Theorists posit that a public - unlike a mass of individuals - forms opinions through awareness of multiple viewpoints and recognition of opposition in a polity. Whether individuals pursue information on others' political preferences is another matter. While some are motivated to seek as much information as possible, others seek information that supports their own preference. This differential pattern of awareness has implications for individuals' assessment of collective preferences. This article extends recent research on motivated reasoning to test whether accuracy goals (i.e., reaching correct conclusions) and directional goals (i.e., reaching preferred conclusions) affect perceptions of majority preferences. Results show that motivated reasoning affects overestimates of support, of both national-level opinion and modal opinion in discussion groups, even after controlling for partisan strength, demographics, news exposure, political knowledge, and interest. Implications for considered public opinion are discussed in the conclusion.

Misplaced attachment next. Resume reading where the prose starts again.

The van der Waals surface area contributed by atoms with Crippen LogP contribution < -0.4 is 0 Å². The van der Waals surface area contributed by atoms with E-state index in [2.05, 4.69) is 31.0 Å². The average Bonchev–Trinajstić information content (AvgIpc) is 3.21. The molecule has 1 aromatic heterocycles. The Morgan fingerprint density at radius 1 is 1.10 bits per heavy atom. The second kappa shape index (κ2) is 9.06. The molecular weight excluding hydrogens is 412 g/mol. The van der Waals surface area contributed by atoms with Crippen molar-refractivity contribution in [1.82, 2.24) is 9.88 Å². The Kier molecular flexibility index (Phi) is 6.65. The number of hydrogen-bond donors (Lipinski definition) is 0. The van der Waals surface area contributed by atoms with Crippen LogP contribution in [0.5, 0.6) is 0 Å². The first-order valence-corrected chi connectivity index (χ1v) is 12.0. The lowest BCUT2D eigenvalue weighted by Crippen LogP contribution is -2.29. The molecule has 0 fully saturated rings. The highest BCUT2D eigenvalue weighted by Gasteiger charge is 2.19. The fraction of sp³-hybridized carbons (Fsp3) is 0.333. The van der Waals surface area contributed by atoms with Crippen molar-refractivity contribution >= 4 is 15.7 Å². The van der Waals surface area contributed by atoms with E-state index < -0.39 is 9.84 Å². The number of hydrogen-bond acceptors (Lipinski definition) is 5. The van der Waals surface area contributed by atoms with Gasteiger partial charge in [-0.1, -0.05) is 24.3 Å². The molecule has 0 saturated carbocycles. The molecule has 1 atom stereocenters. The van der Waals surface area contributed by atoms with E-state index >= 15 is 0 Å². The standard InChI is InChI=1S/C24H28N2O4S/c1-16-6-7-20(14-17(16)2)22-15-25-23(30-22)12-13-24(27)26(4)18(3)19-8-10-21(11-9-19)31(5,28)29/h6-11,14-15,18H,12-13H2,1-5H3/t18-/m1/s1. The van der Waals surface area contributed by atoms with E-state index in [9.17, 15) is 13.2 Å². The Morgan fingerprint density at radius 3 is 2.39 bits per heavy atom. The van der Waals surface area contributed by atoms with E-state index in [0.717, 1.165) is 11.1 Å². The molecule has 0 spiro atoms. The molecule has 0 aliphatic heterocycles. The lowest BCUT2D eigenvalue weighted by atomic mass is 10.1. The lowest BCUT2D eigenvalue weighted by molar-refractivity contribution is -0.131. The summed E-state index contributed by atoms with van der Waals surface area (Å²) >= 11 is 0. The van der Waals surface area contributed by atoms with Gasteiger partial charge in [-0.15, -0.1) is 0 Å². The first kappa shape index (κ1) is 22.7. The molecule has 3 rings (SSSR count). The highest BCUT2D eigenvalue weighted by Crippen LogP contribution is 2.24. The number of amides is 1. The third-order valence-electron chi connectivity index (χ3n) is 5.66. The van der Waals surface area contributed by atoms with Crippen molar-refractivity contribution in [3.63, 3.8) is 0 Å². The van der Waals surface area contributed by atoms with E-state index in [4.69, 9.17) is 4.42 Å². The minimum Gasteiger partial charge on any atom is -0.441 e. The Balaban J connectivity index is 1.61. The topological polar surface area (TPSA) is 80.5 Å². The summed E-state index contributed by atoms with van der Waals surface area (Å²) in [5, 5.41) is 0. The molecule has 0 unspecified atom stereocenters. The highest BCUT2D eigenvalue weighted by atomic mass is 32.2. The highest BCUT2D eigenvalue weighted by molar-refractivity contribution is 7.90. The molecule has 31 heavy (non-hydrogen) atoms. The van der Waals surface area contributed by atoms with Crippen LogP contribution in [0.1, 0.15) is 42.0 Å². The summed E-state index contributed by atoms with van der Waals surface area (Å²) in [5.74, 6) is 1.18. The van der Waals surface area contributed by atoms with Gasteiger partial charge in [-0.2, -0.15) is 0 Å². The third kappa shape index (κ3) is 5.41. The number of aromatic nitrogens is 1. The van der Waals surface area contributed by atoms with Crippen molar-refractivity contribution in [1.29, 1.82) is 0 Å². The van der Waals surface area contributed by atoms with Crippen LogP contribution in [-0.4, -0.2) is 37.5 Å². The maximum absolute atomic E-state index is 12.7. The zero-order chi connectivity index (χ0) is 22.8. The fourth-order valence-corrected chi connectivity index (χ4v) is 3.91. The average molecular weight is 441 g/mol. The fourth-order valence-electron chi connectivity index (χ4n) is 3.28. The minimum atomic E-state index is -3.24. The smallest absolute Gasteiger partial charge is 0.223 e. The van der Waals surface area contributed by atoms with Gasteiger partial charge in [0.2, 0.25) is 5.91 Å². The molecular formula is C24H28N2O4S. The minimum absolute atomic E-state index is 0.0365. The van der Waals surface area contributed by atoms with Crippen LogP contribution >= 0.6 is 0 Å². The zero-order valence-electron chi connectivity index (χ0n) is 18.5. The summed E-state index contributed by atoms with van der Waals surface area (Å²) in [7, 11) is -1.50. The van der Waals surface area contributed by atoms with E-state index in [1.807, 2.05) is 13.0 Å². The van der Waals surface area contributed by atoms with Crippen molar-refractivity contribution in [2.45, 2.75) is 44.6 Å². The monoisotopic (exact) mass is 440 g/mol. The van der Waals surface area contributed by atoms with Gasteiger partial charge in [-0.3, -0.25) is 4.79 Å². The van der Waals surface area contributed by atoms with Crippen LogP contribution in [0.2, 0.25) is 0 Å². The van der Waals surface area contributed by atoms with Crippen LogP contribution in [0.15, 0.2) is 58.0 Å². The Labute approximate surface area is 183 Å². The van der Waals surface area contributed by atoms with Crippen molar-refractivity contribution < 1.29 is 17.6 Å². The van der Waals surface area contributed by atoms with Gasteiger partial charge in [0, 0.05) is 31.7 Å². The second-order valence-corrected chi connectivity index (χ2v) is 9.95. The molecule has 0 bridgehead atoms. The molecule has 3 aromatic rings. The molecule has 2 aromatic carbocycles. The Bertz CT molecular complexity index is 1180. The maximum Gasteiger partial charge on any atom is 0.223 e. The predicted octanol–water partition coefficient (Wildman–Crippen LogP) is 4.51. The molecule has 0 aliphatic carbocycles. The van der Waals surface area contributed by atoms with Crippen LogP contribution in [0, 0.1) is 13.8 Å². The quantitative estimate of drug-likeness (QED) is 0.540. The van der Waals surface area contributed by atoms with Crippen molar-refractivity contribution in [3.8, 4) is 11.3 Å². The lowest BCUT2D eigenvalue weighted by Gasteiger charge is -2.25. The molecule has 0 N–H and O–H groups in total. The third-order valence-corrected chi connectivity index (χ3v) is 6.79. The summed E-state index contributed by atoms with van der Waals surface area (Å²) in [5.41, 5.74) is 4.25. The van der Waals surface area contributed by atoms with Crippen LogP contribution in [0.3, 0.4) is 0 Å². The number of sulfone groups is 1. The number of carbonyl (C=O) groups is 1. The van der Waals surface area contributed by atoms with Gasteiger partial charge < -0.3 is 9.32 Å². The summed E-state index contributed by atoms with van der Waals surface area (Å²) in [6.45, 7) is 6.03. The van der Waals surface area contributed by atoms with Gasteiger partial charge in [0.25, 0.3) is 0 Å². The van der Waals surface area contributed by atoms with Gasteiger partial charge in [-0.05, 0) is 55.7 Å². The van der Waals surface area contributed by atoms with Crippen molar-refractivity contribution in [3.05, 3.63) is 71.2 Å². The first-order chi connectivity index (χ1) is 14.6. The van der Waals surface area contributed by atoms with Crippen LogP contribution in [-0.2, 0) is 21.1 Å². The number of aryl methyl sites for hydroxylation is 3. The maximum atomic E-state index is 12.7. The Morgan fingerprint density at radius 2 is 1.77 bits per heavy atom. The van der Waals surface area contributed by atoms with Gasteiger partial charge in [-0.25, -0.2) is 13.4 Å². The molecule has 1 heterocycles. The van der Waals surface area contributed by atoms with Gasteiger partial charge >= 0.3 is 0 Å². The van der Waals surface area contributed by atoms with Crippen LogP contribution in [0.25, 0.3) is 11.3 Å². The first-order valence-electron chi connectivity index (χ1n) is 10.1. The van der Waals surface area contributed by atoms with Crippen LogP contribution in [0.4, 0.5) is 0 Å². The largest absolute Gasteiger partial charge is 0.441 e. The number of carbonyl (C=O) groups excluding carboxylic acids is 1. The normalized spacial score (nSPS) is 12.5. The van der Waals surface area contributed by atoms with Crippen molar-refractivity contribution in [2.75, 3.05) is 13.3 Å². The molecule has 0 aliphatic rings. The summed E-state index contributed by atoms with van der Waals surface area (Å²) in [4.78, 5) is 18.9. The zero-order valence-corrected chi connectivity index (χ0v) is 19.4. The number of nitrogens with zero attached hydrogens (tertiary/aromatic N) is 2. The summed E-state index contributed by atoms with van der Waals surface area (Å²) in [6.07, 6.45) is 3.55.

Bibliographical noteFunding Information:
LILACH NIR is an Associate Professor in the departments of political science and communication at the Hebrew University of Jerusalem, Israel. The author is indebted to Vincent Price and Joseph N. Cappella for their permission to use the proprietary Electronic Dialogue 2000 data, a project funded by grants to Price and Cappella from the Pew Charitable Trusts and the Annenberg Public Policy Center of the University of Pennsylvania. Views expressed here are mine and do not necessarily reflect the opinions of the proprietors or the sponsoring agencies. I thank Joseph Cappella, Elihu Katz, Orit Kedar, Kate Kenski, Ifat Maoz, Dan Miodownik, Vincent Price, Tamir Sheafer, Talia Jomini Stroud, David Tewksbury, and Yariv Tsfati, who have read and offered constructive comments on former versions of this article. All remaining errors in the article are mine. *Address correspondence to Lilach Nir, Department of Political Science, Mount Scopus, the Hebrew University of Jerusalem, 91905 Jerusalem, Israel; e-mail: LNir@mscc.huji.ac.il.